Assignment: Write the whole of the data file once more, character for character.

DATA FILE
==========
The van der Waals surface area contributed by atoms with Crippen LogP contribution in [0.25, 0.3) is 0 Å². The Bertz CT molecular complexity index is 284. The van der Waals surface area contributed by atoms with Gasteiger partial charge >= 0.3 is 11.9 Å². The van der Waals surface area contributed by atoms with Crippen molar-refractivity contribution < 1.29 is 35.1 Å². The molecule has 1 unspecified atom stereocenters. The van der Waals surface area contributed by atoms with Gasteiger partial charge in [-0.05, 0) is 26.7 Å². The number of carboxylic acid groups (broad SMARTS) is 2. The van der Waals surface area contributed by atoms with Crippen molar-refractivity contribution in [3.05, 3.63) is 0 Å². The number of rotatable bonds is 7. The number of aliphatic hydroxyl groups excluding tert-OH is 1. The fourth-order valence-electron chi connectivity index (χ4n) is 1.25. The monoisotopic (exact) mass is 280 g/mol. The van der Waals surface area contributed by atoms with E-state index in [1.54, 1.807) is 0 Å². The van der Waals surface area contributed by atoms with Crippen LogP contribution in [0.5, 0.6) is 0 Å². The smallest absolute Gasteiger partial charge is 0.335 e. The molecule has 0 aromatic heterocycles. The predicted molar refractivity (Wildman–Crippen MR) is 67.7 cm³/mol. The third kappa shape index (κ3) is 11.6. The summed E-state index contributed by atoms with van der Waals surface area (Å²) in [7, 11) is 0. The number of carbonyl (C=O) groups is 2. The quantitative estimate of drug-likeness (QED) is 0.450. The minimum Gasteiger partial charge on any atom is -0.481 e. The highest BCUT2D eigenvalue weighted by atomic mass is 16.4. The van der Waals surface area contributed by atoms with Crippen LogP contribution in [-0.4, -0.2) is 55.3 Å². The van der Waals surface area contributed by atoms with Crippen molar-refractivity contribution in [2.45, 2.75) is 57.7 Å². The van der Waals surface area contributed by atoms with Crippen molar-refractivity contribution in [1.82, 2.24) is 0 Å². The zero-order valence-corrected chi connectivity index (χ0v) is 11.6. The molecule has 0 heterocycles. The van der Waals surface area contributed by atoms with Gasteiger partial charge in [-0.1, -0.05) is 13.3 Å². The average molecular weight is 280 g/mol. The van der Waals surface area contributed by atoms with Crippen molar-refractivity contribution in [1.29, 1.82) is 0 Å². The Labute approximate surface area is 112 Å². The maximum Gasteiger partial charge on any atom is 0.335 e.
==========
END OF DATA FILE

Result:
The van der Waals surface area contributed by atoms with Crippen LogP contribution in [0.25, 0.3) is 0 Å². The Bertz CT molecular complexity index is 284. The van der Waals surface area contributed by atoms with Gasteiger partial charge >= 0.3 is 11.9 Å². The van der Waals surface area contributed by atoms with Crippen molar-refractivity contribution < 1.29 is 35.1 Å². The molecule has 1 unspecified atom stereocenters. The van der Waals surface area contributed by atoms with Gasteiger partial charge in [-0.05, 0) is 26.7 Å². The number of carboxylic acid groups (broad SMARTS) is 2. The van der Waals surface area contributed by atoms with Crippen molar-refractivity contribution in [3.05, 3.63) is 0 Å². The number of rotatable bonds is 7. The number of aliphatic hydroxyl groups excluding tert-OH is 1. The fourth-order valence-electron chi connectivity index (χ4n) is 1.25. The monoisotopic (exact) mass is 280 g/mol. The van der Waals surface area contributed by atoms with E-state index in [1.54, 1.807) is 0 Å². The van der Waals surface area contributed by atoms with Crippen LogP contribution in [0.5, 0.6) is 0 Å². The smallest absolute Gasteiger partial charge is 0.335 e. The molecule has 0 aromatic heterocycles. The predicted molar refractivity (Wildman–Crippen MR) is 67.7 cm³/mol. The third kappa shape index (κ3) is 11.6. The summed E-state index contributed by atoms with van der Waals surface area (Å²) in [7, 11) is 0. The number of carbonyl (C=O) groups is 2. The quantitative estimate of drug-likeness (QED) is 0.450. The minimum Gasteiger partial charge on any atom is -0.481 e. The highest BCUT2D eigenvalue weighted by atomic mass is 16.4. The van der Waals surface area contributed by atoms with Crippen LogP contribution in [-0.4, -0.2) is 55.3 Å². The van der Waals surface area contributed by atoms with Crippen molar-refractivity contribution in [2.45, 2.75) is 57.7 Å². The van der Waals surface area contributed by atoms with Crippen molar-refractivity contribution in [1.82, 2.24) is 0 Å². The zero-order valence-corrected chi connectivity index (χ0v) is 11.6. The molecule has 0 heterocycles. The van der Waals surface area contributed by atoms with Gasteiger partial charge in [-0.1, -0.05) is 13.3 Å². The average molecular weight is 280 g/mol. The van der Waals surface area contributed by atoms with Crippen molar-refractivity contribution in [1.29, 1.82) is 0 Å². The Labute approximate surface area is 112 Å². The maximum Gasteiger partial charge on any atom is 0.335 e.